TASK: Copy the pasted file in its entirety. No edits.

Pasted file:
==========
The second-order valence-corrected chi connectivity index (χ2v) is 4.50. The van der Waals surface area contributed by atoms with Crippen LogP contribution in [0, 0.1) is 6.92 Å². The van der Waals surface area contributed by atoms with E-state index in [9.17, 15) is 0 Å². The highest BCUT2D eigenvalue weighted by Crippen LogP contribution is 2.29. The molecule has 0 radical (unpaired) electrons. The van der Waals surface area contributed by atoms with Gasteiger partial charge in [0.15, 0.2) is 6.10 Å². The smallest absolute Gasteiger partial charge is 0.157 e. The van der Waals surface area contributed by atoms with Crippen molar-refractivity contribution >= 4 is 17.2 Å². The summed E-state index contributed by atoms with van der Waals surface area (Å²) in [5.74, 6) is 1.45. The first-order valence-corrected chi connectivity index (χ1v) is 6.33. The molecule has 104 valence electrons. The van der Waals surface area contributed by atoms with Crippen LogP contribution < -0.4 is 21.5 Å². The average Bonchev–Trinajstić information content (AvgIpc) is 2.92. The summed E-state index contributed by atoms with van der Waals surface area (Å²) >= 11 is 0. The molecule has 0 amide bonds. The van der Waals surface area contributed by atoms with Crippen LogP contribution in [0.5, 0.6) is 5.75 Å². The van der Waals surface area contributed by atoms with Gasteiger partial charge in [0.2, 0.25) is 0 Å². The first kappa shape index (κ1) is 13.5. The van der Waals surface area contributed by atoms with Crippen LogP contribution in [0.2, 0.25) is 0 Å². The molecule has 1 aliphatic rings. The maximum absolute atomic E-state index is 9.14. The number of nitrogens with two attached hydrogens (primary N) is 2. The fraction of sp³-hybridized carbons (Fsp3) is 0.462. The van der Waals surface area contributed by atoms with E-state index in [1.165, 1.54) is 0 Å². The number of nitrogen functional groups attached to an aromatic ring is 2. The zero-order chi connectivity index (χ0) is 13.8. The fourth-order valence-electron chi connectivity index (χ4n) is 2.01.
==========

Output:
The second-order valence-corrected chi connectivity index (χ2v) is 4.50. The van der Waals surface area contributed by atoms with Crippen LogP contribution in [0, 0.1) is 6.92 Å². The van der Waals surface area contributed by atoms with E-state index in [9.17, 15) is 0 Å². The highest BCUT2D eigenvalue weighted by Crippen LogP contribution is 2.29. The molecule has 0 radical (unpaired) electrons. The van der Waals surface area contributed by atoms with Gasteiger partial charge in [0.15, 0.2) is 6.10 Å². The smallest absolute Gasteiger partial charge is 0.157 e. The van der Waals surface area contributed by atoms with Crippen molar-refractivity contribution >= 4 is 17.2 Å². The summed E-state index contributed by atoms with van der Waals surface area (Å²) in [5.74, 6) is 1.45. The first-order valence-corrected chi connectivity index (χ1v) is 6.33. The molecule has 104 valence electrons. The van der Waals surface area contributed by atoms with Crippen LogP contribution < -0.4 is 21.5 Å². The average Bonchev–Trinajstić information content (AvgIpc) is 2.92. The summed E-state index contributed by atoms with van der Waals surface area (Å²) >= 11 is 0. The molecule has 0 amide bonds. The van der Waals surface area contributed by atoms with Crippen LogP contribution in [0.5, 0.6) is 5.75 Å². The van der Waals surface area contributed by atoms with Gasteiger partial charge in [0.2, 0.25) is 0 Å². The first kappa shape index (κ1) is 13.5. The van der Waals surface area contributed by atoms with Crippen LogP contribution in [0.2, 0.25) is 0 Å². The molecule has 1 aliphatic rings. The maximum absolute atomic E-state index is 9.14. The number of nitrogens with two attached hydrogens (primary N) is 2. The fraction of sp³-hybridized carbons (Fsp3) is 0.462. The van der Waals surface area contributed by atoms with E-state index in [1.165, 1.54) is 0 Å². The number of nitrogen functional groups attached to an aromatic ring is 2. The zero-order chi connectivity index (χ0) is 13.8. The fourth-order valence-electron chi connectivity index (χ4n) is 2.01.